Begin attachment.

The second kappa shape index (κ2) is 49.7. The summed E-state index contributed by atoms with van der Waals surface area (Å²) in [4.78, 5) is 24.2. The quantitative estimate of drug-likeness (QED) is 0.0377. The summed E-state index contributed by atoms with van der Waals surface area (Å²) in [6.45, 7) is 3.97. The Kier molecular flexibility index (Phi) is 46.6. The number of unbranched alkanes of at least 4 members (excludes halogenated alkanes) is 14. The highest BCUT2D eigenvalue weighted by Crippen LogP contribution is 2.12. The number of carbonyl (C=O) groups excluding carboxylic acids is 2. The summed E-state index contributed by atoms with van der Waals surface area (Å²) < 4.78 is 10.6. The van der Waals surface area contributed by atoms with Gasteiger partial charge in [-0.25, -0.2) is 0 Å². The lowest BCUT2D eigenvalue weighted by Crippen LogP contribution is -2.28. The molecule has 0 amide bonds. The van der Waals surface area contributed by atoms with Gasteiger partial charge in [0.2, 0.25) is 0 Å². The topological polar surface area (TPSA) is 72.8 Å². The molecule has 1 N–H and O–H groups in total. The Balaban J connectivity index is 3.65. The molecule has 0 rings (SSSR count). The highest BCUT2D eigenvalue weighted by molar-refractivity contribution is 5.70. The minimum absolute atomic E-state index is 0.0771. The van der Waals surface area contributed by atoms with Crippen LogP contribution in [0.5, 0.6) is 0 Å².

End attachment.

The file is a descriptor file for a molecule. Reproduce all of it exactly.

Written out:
The second kappa shape index (κ2) is 49.7. The summed E-state index contributed by atoms with van der Waals surface area (Å²) in [4.78, 5) is 24.2. The quantitative estimate of drug-likeness (QED) is 0.0377. The summed E-state index contributed by atoms with van der Waals surface area (Å²) in [6.45, 7) is 3.97. The Kier molecular flexibility index (Phi) is 46.6. The number of unbranched alkanes of at least 4 members (excludes halogenated alkanes) is 14. The highest BCUT2D eigenvalue weighted by Crippen LogP contribution is 2.12. The number of carbonyl (C=O) groups excluding carboxylic acids is 2. The summed E-state index contributed by atoms with van der Waals surface area (Å²) < 4.78 is 10.6. The van der Waals surface area contributed by atoms with Gasteiger partial charge in [-0.25, -0.2) is 0 Å². The lowest BCUT2D eigenvalue weighted by Crippen LogP contribution is -2.28. The molecule has 0 amide bonds. The van der Waals surface area contributed by atoms with Gasteiger partial charge in [0.2, 0.25) is 0 Å². The topological polar surface area (TPSA) is 72.8 Å². The molecule has 1 N–H and O–H groups in total. The Balaban J connectivity index is 3.65. The molecule has 0 rings (SSSR count). The highest BCUT2D eigenvalue weighted by molar-refractivity contribution is 5.70. The minimum absolute atomic E-state index is 0.0771. The van der Waals surface area contributed by atoms with Crippen LogP contribution in [0.5, 0.6) is 0 Å².